You can probably imagine that just a few bad habits might increase your risk of cancer. But fortunately, one of your most powerful cancer-fighting tools is waiting in your bathroom as we speak. Yes, it's time to take your dentist's advice to heart; brushing your teeth regularly could stave off esophageal cancer, according to a 2017 study.
Researchers at New York University analyzed bacteria samples from 122,000 people's mouths, using a DNA test to identify each species. Then, they recorded how many participants developed esophageal cancer over the study’s 10-year period.
The final results, which were recently published in the journal Cancer Research, found that participants who had high levels of certain bacteria—namely, Tannerella forsythia and Porphyromonas gingivalis—were up to 21 percent more likely to develop esophageal cancer. Another bacterial strain called Neisseria, on the other hand, appeared to decrease an individual's risk of developing cancer. Don't miss even more things your dentist wants you to know (but you're too afraid to ask).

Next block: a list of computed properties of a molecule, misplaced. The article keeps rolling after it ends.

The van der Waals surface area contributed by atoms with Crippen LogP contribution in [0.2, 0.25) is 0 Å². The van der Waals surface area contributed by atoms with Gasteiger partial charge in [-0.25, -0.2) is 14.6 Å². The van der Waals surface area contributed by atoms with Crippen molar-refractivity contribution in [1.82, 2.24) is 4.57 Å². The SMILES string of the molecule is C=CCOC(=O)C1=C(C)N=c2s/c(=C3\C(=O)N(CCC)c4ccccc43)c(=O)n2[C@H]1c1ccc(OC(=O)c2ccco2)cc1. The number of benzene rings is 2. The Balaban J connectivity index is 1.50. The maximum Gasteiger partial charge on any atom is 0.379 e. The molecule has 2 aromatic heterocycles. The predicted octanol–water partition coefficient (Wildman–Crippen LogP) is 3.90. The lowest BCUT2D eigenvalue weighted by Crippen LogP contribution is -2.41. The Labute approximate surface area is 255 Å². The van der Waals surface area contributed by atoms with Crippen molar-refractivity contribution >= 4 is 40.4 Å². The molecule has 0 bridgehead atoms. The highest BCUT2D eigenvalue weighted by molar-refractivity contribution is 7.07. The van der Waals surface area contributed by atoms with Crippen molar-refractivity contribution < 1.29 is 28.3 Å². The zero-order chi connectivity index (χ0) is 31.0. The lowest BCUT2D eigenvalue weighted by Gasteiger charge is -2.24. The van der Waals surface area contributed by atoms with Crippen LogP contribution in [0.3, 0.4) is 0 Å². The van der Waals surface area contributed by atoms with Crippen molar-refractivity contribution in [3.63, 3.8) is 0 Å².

“Our study indicates that learning more about the role of oral microbiota may potentially lead to strategies to prevent esophageal cancer or at least to identify it at earlier stages,” lead author Professor Jiyoung Ahn said. “Esophageal cancer is a highly fatal cancer, and there is an urgent need for new avenues of prevention, risk stratification, and early detection.”
The best way to keep your mouth bacteria-free? Brush your teeth and visit your dentist regularly. Just make sure you’re not making these common tooth-brushing mistakes as you clean up those pearly whites.
Keep in mind that these findings don’t necessarily prove that mouth bacteria causes cancer. The increased risk could be due to gum disease, which arises from the bacterial presence, instead. Regardless, it can never hurt to brush up (pun intended!) on the top oral hygiene tips for healthy, whiter teeth.
[Source: Daily Mail]